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Nigerian Journal of Clinical Practice

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Influence of Helicobacter pylori infection on the prevalence and patterns of upper gastrointestinal symptoms in Nigerians with diabetes mellitus

A Oluyemi, E Anomneze, S Smith, O Fasanmade

Abstract


Background: Infection with Helicobacter pylori infection is widespread in our environment. However, whether this fact has any bearing on the prevalence and pattern of symptoms referable to the upper gastrointestinal (GI) system in our population of diabetes mellitus (DM) patients has not been much studied.
Aim: We embarked on this study to evaluate if H. pylori infection played any significant role in the prevalence and patterns of upper GI symptoms in type 2 DM patients in Lagos, Nigeria.
Materials and Methods: A case–control design was employed. One hundred consecutive, consenting, and ambulant type 2 DM patients were recruited from the Lagos University Teaching Hospital and 100 age‑ and sex‑matched nondiabetic controls were drawn from medical outpatient clinics of the same hospital. All subjects were investigated for a marker of active infection with H. pylori via stool antigen testing, had anthropometric measurements taken, and completed a structured questionnaire administered to elicit for the presence of various upper GI symptoms over the preceding 3 months prior to the time of the study. The controls were further tested for DM. For analysis, the symptoms were divided into dyspepsia, gastroesophageal reflux (GER), and others.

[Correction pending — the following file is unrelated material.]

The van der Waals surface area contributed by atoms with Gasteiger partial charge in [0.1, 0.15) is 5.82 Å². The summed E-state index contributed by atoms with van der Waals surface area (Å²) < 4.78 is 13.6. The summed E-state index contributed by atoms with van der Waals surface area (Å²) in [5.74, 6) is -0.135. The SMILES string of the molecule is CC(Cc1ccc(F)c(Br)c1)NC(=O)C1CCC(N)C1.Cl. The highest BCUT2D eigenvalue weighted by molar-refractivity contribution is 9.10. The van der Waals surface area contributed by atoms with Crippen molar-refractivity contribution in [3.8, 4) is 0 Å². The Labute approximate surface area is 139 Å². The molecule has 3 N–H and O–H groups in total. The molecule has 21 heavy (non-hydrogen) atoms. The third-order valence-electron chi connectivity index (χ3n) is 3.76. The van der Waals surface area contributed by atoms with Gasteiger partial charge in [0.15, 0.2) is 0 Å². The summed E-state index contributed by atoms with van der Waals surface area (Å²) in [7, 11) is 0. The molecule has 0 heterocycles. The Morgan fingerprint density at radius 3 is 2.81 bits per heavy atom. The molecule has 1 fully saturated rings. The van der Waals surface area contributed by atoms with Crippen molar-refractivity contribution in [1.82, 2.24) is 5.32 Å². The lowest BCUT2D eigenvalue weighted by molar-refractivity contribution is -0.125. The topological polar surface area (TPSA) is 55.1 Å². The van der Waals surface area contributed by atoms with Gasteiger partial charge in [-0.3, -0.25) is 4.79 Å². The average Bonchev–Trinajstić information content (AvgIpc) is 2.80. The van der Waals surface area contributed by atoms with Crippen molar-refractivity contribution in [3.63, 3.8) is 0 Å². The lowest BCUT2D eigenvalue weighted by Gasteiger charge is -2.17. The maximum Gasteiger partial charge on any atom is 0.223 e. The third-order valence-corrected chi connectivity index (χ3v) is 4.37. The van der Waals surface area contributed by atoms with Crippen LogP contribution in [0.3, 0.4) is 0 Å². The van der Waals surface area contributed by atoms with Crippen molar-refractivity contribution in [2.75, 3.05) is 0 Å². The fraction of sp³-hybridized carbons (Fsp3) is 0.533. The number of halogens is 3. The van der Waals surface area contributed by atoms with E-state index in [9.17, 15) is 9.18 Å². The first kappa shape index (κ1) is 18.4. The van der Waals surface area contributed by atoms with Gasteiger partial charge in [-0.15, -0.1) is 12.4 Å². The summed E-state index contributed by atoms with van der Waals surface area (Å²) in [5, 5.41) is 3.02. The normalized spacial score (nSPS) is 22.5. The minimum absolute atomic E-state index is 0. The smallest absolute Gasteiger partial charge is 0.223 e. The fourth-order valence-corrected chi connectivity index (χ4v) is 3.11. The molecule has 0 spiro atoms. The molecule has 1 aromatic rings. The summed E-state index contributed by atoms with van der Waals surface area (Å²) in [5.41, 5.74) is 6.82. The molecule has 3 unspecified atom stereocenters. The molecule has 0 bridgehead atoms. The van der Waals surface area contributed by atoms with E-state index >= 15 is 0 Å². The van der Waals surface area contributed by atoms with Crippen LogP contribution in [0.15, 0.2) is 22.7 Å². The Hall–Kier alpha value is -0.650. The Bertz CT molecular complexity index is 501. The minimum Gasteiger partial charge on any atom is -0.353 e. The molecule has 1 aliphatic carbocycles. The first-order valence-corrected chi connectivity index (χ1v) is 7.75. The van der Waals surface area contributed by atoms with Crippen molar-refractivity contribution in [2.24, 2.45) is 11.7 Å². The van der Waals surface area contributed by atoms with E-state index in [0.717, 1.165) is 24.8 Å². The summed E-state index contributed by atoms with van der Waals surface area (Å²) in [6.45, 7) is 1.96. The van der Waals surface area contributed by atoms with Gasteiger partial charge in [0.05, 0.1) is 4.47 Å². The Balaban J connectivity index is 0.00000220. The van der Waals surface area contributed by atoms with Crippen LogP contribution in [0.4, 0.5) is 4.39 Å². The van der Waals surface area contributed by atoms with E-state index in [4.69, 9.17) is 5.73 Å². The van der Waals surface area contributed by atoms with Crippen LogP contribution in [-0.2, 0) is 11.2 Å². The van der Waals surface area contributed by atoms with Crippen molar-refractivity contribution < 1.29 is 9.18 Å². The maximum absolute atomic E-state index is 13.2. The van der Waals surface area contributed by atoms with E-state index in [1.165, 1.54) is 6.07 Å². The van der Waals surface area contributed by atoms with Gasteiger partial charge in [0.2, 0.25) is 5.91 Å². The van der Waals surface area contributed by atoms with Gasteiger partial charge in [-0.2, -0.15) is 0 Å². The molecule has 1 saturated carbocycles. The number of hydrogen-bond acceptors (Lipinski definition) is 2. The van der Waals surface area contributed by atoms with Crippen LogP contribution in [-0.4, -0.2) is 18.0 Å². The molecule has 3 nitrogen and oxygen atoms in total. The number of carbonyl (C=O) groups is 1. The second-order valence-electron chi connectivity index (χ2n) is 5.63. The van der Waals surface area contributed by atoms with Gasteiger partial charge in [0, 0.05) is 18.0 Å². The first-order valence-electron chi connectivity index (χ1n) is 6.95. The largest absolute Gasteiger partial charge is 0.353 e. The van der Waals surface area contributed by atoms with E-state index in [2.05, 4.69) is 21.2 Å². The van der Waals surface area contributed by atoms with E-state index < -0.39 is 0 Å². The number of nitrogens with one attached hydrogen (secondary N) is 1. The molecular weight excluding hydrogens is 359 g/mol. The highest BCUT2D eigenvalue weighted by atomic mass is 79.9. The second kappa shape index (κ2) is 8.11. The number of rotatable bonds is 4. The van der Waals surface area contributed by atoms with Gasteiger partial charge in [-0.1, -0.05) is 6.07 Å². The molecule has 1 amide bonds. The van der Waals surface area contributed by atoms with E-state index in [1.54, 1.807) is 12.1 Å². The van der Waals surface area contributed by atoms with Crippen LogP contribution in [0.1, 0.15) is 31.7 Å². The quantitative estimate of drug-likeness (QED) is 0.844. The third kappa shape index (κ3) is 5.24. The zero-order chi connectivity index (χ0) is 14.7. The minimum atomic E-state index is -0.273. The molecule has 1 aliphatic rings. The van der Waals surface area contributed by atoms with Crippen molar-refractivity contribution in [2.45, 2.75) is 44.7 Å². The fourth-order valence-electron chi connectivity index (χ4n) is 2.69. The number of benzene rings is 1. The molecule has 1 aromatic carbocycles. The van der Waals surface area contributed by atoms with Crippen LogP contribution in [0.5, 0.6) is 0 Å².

Results: H. pylori infection status was neither significantly associated with dyspepsia in either cases or controls (χ2 [1] = 2.198, P = 0.138) nor significantly associated with the symptomatic suggestion of GER in either cases or controls (χ2 [1] = 3.742, P = 0.053). Moreover, the same held for the other upper GI symptoms in cases or controls (χ2 [1] = 0.157, P = 0.203). H. pylori infection was detected in 18% of DM patients and 13% of controls, but there was no statistical significance in this difference (χ2 [1] = 0.954, P = 0.329).
Conclusion: Infection with H. pylori does not appear, from the results of this study, to influence the prevalence and patterns of upper GI symptoms in patients with DM in Nigeria.

Key words: Diabetes mellitus, gastrointestinal symptoms, Helicobacter pylori, Nigeria




http://dx.doi.org/10.4103/1119-3077.183257
AJOL African Journals Online